On Safari in Nepal

Even as the country’s rhino population bounces back with record numbers, a new jungle lodge by the Taj Group is seeking to redefine the wilderness experience in Nepal.

By Jason Overdorf
Photographs by Carol Sachs

Guests of Taj Safaris’ Meghauli Serai lodge can sign up for elephant-back safaris aboard residents of a nearby elephant camp.

Guests of Taj Safaris’ Meghauli Serai lodge can sign up for elephant-back safaris aboard residents of a nearby elephant camp.

The jungle was so still that the snap of a twig sounded like a gunshot. I froze, hunched over in a half-crouch, and peered through a thicket of rosewood and acacia. A dozen strides away, a one-horned rhinoceros cow wallowed in a muddy stream on the edge of the tall grass. “Can you see the calf?” whispered my guide, Mankumar. I sank to my haunches and craned my neck as the rhino splashed toward some succulent reeds to reveal a baby version of herself, seemingly tethered to its mother’s hip.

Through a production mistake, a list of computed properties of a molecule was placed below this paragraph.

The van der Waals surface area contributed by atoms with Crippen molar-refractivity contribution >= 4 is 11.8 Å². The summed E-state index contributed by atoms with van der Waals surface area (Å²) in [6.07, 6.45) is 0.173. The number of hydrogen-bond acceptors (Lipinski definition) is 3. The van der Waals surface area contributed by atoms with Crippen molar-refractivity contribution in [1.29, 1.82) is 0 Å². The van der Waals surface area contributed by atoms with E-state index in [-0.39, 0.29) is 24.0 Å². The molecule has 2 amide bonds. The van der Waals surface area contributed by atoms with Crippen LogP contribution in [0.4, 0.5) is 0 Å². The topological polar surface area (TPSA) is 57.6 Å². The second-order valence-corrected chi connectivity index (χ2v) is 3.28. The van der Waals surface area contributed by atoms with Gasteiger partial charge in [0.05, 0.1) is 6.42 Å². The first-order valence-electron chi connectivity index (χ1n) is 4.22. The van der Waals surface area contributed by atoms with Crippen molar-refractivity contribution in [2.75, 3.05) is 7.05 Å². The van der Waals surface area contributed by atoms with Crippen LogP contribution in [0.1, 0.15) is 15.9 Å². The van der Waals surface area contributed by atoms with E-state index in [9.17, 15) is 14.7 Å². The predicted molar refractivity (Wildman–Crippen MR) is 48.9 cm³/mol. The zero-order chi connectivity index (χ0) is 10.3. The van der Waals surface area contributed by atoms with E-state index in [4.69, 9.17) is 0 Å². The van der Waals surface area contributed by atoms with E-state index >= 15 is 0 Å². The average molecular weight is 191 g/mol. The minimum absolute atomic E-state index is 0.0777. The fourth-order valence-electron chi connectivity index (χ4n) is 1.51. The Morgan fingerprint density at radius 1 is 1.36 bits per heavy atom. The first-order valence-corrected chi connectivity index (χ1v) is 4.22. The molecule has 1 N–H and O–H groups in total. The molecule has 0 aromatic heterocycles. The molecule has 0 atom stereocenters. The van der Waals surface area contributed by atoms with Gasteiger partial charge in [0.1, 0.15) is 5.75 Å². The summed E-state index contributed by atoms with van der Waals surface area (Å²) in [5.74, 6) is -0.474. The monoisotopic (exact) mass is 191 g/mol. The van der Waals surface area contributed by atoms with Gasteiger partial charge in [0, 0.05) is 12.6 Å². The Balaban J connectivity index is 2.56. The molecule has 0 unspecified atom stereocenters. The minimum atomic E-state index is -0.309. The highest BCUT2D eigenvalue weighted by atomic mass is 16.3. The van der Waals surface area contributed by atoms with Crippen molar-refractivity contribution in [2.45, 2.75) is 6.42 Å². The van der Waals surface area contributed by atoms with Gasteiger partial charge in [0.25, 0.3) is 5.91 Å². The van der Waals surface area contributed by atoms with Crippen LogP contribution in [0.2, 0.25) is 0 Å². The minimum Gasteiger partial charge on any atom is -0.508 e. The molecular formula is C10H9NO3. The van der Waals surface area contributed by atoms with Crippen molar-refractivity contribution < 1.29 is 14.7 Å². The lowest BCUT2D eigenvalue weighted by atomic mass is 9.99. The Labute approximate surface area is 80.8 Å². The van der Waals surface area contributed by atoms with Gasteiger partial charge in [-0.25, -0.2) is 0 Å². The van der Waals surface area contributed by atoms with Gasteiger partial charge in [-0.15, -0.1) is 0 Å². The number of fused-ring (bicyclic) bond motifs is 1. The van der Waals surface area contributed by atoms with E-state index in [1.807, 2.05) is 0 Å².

It was a stunning moment. To my surprise and delight, I had glimpsed several rhinos here in Nepal’s Chitwan National Park the day before. But those sightings had come from the isolated safety of a safari jeep, which is why I hadn’t batted an eye when a big, nearsighted bull stared us down, weighing whether or not to charge. Today was different. Together with Mankumar and naturalist Dipu Sasi, I’d tracked the rhino cow through the jungle on foot, following colossal dung piles and flat, featureless footprints as big as dinner plates. Now, the only thing between me and the 1,600-kilogram animal was a stand of brambles no thicker than my pinky finger.

Mankumar and I watched in awed silence for a few tense minutes until the rhino and her calf lumbered deeper into the reeds. As we crept back to join Dipu on the game trail, our feet crunching in the apricot-colored fallen leaves of the sal trees towering above us, I knew this was one animal encounter that I’d never forget.

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